Such was the scene I arrived at on Wednesday last week at the municipal health center at Kyllö, Jyväskylä, Finland. A queue extended a hundred meters beyond the door. It was not hard to guess what it was about, as it had been announced that the pandemic influenza A/H1N1 vaccine would be administered there to people in specific risk groups from 10 am to 3:30 pm.

I should explain here the Finnish health care setup. There are three parallel systems – a comprehensive public health care system maintained by the municipalities to standards set by the state, a network of private for-profit health care providers, and a national foundation dedicated to university student health care. Employers are required by law to provide a minimal level of health care to their employees, and most of them also provide, free of charge to the employees, access to near-comprehensive general-practice-level care; most employers buy this service from the for-profit providers. The public system suffers from resource starvation at the general-practice level but provides excellent care in the central hospitals that handle the difficult cases.

Anyway, the H1N1 vaccine is only available through the public system and through the foundation – free of charge if you qualify for the vaccine, and no amount of money buys it for you in this country if you don’t. Thus, I and many others, normally cared by the employee services, found ourselves queuing up at a public health care institute. And clearly, the public health care system was overwhelmed on that first day.

When I entered the queue, its tail was a traffic hazard. Fortunately, the queue moved faster than new people arrived thereafter, and the hazard ended. The queue moved surprisingly fast – it took me one hour to advance the 100 meters to the door. Even so, this was a failure in the system – there is no good reason to have people with underlying illnesses (and we all had them, to qualify for the vaccine) stand around in freezing cold weather for an hour!

Once, a nurse came and asked us if any of us was 63 years old or older. Apparently no-one was, since no-one was asked to leave (they will be vaccinated later). Later, another nurse asked everyone in the queue outside to show their KELA cards – KELA is the national health insurance system, and its card carries information about extra coverage one qualifies for due to underlying illnesses.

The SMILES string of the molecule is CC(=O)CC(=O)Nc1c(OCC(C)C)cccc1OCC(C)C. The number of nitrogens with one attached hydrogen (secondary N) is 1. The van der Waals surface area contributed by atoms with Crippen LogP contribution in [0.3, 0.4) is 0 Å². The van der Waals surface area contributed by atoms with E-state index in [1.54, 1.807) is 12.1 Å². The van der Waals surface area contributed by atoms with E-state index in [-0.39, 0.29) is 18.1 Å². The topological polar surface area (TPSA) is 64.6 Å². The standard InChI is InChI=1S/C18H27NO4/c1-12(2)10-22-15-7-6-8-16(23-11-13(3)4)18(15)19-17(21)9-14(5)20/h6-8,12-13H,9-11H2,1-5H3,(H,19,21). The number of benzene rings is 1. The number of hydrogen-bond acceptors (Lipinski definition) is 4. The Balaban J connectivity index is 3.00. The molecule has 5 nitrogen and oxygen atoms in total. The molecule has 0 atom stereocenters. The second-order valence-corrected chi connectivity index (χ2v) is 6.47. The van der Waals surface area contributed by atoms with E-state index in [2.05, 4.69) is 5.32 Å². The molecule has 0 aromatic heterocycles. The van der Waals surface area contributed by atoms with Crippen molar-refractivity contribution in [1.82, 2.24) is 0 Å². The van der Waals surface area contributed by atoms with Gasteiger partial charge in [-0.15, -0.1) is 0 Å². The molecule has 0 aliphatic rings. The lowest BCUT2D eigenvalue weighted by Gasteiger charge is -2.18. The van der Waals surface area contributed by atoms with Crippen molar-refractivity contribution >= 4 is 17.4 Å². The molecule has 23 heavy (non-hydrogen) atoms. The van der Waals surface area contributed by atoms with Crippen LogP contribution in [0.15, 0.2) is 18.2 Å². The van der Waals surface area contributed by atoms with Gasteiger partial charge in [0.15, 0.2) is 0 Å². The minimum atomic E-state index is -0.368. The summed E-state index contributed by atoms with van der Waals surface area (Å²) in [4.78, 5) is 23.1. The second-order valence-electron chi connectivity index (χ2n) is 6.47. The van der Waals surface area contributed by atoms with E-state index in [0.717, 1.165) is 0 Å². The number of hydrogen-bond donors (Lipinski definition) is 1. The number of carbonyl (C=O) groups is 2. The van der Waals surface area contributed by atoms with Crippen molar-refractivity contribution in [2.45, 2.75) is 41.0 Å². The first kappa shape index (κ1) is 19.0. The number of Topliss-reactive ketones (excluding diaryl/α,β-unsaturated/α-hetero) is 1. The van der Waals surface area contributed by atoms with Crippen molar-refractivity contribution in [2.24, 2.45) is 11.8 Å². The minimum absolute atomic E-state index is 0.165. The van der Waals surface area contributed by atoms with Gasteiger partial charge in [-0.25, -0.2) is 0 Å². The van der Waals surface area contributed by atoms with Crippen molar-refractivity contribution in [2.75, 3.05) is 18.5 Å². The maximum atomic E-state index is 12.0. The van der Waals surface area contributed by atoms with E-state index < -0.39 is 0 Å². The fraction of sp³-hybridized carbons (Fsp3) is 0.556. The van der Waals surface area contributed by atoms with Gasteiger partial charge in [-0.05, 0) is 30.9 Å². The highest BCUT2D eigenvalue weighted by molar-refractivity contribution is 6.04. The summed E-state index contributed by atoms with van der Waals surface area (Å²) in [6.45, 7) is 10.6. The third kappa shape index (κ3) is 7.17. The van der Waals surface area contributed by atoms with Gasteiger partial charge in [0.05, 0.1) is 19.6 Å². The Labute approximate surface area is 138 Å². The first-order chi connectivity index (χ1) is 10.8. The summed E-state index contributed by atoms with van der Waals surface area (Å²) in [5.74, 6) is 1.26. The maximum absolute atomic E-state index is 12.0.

Eventually, I reached the door. Two guards stopped anyone who tried to enter directly, sidestepping the queue, and let in only those who had legitimate business other than vaccination. The main hall was full of people, and I quickly realized that the queue took a full circle inside the hall to reach the multiplexing point. It took me another hour to slowly advance my way though the hall. At the multiplexing point, I was asked to wait a bit, and then I was assigned a vaccination room and a waiting number.

Some twenty minutes later I was called in. The vaccination room I was assigned to was a nurse’s office. Two nurses were there, one who would administer the vaccine, and another at the computer, to keep a record. I gave them my KELA card, and shed my coat and my outer shirt, and bared my left shoulder. I was quickly given the pandemic vaccine; there was no question I was qualified for it, not with my obesity being obvious.

Then they asked what my diagnosis was. “Prmarily I’m here because of my obesity,” I said. “But I also have paroxysmal atrial fibrillation.”

“That’s not what your KELA card says,” accused the nurse at the computer.

“The diagnosis is so new,” I countered. “There has been no time to do the paperwork for KELA.” (And indeed, I later learned, it would come up in my next checkup in the spring.)

They stared at each other.

“I can show you my prescriptions,” I said, making no move for them.


I stared back.

“Do you want the seasonal vaccine or not?” asked the nurse with the injectors.

I lauged briefly. “I might as well.” It had, honestly, never crossed my mind that I might qualify.